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Opinions of Friday, 8 June 2018

Columnist: Kwaku Badu

A braggart caught by his own tongue, Akufo-Addo is incorruptible as the late Mills

It would only take an obdurate agnostic or a disputatious character to contend that the embattled President of the Ghana Football Association, Mr Akwasi Nyantakyi did not brag to high heavens when he was put on the spot by the Anas’s investigative team.

Indeed, it does not take superior power of the mind or transcendental powers to appreciate that Mr Nyantakyi was not forthright in his asseverations.

Given the circumstances surrounding Nyantakyi’s seemingly pompous statement, it would be unfair and boundlessly unconscionable for anybody to imply that President Akufo-Addo is engaging in corrupt practices. How bizarre?

I am pretty sure that by now Mr Nyantakyi has deeply regretted for indulging in a playground impishness that has the potential to tarnish the hard earned image of the incorruptible President Akufo-Addo.

In fact, President Akufo-Addo’s actions and inactions towards the fight against corruption cannot be underestimated. How could anyone aim a finger at a man who has created the Office of the Special Prosecutor with the view to combating the canker of corruption?

How would you accuse someone who can even report his own right-hand men to the investigative body such as the Criminal Investigation Department?

Isn’t it unreasonable for anybody to suggest that a politician who can even reject the juicy trappings of a minister can be corrupt?

Candidly, the man Akufo-Addo has been in active politics for well over forty years and there hasn’t been a single corruption case against him. So, why must anybody think that the septuagenarian president will now indulge in malfeasance?

To be quite honest, it is only the mischievous and the antagonists of Akufo-Addo who would take Mr Nyantakyi’s apparent untruths seriously.

Well, some of us would be most grateful if the energetic anti-corruption crusaders, the opposition NDC operatives can revisit the STX housing deal, Brazilian aircrafts and the Armajaro scandals.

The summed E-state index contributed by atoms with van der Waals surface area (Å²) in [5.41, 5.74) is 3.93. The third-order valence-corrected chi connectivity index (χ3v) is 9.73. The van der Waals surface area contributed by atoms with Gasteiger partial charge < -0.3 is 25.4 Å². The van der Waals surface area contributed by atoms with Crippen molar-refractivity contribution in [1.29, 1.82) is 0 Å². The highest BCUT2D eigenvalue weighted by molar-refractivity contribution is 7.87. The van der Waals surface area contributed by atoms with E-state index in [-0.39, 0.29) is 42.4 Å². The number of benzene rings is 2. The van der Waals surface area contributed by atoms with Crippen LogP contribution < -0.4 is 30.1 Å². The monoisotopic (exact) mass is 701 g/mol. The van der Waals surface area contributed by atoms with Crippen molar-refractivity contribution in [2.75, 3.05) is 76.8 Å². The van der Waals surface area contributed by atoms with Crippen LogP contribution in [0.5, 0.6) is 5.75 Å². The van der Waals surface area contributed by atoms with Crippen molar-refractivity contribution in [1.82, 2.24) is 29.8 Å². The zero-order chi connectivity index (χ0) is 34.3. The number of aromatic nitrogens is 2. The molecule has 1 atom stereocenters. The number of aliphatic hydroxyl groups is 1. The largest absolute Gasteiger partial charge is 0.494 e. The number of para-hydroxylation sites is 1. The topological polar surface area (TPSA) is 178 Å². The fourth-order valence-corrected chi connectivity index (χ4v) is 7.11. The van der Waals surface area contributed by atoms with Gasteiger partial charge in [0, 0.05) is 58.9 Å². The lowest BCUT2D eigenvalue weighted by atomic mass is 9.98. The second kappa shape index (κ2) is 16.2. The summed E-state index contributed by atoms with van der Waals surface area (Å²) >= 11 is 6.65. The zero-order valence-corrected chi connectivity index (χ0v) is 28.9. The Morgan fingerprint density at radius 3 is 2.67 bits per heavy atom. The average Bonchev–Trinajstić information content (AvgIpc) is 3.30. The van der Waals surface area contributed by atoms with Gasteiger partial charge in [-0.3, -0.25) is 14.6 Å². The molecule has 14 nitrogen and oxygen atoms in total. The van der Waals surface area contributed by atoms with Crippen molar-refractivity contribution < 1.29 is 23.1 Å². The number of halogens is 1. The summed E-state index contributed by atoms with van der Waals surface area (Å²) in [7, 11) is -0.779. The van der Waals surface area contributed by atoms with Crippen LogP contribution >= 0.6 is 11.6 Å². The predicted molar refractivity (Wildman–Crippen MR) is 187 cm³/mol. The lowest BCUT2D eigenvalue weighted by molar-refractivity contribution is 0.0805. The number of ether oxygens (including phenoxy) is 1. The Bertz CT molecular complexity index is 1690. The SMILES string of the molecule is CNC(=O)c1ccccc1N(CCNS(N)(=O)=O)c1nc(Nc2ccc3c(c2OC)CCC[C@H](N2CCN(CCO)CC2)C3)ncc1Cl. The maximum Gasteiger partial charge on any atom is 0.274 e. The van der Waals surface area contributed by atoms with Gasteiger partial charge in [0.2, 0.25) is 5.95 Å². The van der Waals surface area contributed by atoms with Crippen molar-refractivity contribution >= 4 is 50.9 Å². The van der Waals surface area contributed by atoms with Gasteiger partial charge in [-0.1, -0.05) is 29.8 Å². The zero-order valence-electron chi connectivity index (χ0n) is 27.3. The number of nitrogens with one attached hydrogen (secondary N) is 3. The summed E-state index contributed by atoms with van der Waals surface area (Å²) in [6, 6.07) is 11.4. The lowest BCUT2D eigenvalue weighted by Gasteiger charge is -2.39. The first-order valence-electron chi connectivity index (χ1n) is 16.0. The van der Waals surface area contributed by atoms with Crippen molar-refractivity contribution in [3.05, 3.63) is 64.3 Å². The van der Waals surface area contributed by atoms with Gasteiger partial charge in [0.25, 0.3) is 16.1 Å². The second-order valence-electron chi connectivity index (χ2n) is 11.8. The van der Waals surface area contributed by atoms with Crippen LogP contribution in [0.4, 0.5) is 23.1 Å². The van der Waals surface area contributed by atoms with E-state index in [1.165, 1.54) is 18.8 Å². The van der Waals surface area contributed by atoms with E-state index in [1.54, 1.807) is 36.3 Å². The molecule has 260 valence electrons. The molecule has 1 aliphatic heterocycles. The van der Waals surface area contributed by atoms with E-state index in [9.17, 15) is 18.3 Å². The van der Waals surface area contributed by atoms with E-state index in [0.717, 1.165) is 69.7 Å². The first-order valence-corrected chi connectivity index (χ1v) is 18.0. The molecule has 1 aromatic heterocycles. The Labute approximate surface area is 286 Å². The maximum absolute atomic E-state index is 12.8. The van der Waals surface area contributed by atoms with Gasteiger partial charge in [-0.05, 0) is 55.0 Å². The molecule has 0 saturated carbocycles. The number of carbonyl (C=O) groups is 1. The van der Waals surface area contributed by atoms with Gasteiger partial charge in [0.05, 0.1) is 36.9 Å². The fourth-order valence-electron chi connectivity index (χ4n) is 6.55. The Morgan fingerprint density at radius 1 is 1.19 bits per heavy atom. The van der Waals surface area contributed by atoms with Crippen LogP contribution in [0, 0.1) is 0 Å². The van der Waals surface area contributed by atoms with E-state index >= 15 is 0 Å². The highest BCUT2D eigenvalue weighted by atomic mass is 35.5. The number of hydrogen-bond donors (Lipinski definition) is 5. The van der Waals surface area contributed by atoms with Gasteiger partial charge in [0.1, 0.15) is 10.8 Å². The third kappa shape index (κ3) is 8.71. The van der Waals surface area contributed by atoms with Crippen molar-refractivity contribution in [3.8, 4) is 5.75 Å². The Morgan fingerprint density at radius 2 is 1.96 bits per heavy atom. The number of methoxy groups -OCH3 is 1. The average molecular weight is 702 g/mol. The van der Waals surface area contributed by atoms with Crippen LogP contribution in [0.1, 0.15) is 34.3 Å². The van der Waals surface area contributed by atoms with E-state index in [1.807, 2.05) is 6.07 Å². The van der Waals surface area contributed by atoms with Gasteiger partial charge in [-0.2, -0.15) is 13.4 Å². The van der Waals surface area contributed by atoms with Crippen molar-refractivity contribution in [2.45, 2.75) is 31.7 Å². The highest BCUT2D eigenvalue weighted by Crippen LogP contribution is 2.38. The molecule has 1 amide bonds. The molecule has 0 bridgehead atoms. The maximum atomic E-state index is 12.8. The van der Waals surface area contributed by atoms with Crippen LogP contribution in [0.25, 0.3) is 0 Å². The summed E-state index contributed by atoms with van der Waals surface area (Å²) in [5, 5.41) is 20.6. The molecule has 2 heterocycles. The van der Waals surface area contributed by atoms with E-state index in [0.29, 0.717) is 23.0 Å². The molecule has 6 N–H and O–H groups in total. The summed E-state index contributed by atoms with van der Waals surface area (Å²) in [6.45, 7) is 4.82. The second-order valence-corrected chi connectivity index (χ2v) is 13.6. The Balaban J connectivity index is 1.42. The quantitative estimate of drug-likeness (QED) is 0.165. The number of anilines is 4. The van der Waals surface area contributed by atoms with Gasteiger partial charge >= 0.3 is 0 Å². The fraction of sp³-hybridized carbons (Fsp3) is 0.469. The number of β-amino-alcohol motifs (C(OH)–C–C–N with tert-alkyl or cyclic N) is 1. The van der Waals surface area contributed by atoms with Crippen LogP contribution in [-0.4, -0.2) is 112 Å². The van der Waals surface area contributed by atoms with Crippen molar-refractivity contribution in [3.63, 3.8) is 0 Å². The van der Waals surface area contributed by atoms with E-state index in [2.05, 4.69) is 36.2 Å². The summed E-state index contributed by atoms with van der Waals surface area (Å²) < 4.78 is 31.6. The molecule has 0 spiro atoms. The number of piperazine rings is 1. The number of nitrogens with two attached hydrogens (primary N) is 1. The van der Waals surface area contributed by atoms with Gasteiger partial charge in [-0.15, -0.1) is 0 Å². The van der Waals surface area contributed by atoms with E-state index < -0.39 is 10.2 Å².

If we take a stroll down memory lane, somewhere in October 2010, the British media brought up sensational reports about how the then Vice President John Dramani Mahama, was lobbied by a British Cabinet Minister to get a reprieve for the ban imposed on Armajaro Holdings, one of the cocoa buying companies who were found guilty for smuggling the commodity out of Ghana.

Armajaro Company was banned together with a few other companies when the award winning investigative journalist, Anas Aremeyaw Anas exposed the smuggling of uncountable bags of cocoa into neighbouring Cote d’Ivoire.

Shockingly, however, the British media reported that subsequent to the meeting between the then Vice President John Dramani Mahama and the British Cabinet Minister, Armajaro Company was given a needless reprieve and then started its operations.

Indeed, I would have loved to see the anti-corruption crusaders probing into Ex-President Mahama’s dreadful handling of the STX Housing deal which was supposed to provide affordable housing units to the security agencies.

It has been alleged that even though the deal did not materialise, the then Vice President Mahama, is reported to have given us a bill in excess of $300 million.

Last but not least, I would like to lodge complaint with the NDC anti-corruption crusaders to look into the Brazilian aircraft deal.

It would be recalled that during his State of the Nation Address on 19th February 2009, the late President Mills informed the Parliament that his government was looking into the decision to acquire two executive Presidential jets.

However, the late President Mills was somehow ambivalent over the acquisition of the aircrafts and thus observed: "Ghana simply cannot afford the expenditure at this time and we certainly do not need two Presidential Jets" (thestatesmanonline.com, 16/06/2016).

Astonishingly, however, whilst the late Mills was joyfully delivering his euphonious state of the nation address in the parliament, the Vice President John Mahama, who also happened to be the chairman of the Armed Forces Council, was blissfully entertaining delegations from Brazil and busily negotiating the acquisition of five jets, including the most expensive hangar without the knowledge of the late President Mills.

Unsurprisingly, the late President Mills became suspicious of the whole deal and decided to put a committee together to review the deal, according to Mr Martin Amidu, the former Attorney General under President Mills.

I have always maintained that although I am not, and will never be an NDC apologist, I will forever vouch for the late President Mills unparalleled adherence to moral principles.

k.badu2011@gmail.com